A student of the magical arts since childhood, Judika Illes discussed beings that can offer both physical assistance and spiritual guidance. Known as saints in some traditions and mystics & sages in others, she shared both the history and current ways these beings can be used to help such situations as illness, and unemployment. There are literally tens of thousands of saints, both sanctioned by the Catholic Church, and in other traditions, and they can be thought of as "powerful, helpful, ghosts," she said. The Catholic Church canonizes saints when they have demonstrated two miraculous medical cures but it must be after they have already died, she explained.
Among the more controversial saints are Padre Pio who reportedly bore stigmata while alive, and Santa Muerte (Saint Death), a Mexican folk saint depicted as a skeleton that the Vatican has denounced, Illes said. There are saints called upon to fix various issues in one's life, such as St. Anthony who can help people find what they are looking for. "You ask him: Tony, Tony, look around, something's lost and must be found. I need that job," she cited, adding that St. Anthony is beloved and many have testified to his prowess. Typically, a person lights a candle and then makes their request of a saint.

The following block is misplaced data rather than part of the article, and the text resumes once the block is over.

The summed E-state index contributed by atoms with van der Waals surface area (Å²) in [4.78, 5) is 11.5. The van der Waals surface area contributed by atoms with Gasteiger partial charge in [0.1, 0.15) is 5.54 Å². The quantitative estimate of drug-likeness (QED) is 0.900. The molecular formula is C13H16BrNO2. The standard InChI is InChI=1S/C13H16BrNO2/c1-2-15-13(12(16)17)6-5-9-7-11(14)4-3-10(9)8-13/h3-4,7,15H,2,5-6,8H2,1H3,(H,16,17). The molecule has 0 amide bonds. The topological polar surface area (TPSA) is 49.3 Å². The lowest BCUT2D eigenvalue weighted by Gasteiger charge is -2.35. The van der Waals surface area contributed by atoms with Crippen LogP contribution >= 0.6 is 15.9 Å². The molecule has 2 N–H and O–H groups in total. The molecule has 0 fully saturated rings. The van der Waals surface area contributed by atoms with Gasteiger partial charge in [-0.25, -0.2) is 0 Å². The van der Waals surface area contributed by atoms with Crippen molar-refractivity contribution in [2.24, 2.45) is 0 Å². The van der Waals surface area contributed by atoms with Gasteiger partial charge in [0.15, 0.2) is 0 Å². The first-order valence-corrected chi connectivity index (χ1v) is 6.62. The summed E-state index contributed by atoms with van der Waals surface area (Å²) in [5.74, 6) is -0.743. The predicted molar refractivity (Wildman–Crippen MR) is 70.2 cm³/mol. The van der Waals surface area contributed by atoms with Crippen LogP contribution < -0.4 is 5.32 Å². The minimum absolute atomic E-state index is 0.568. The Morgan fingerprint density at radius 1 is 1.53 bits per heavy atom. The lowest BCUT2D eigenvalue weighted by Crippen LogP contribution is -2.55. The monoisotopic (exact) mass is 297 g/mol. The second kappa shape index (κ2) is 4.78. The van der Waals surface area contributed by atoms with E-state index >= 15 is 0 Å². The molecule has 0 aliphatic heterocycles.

Saints and spirits can be direct conduits to the sacred, Illes said. Interestingly, working with saints and prayers bears a similarity to magic spells-- prayer though is a request, while a spell is a demand, she detailed. Magic spells can help create reality but are enhanced when you have a solid picture in your mind of what you want to accomplish. One easy spell she shared is a "money mantra" that a person can say or write: "A money miracle happens to me today."
First hour guest, scientist and author Leonard Mlodinow shared updates on quantum physics. He discussed the work being done at the Large Hadron Collider, where they are looking for the Higgs boson (the so-called 'God particle'), as well as attempting to create mini "black holes" that could provide evidence for String Theory. Contrary to some media reports, there is no danger that these tiny black holes could cause damage-- particles such as these already hit the Earth, he noted.
News segment guest: Jim Berkland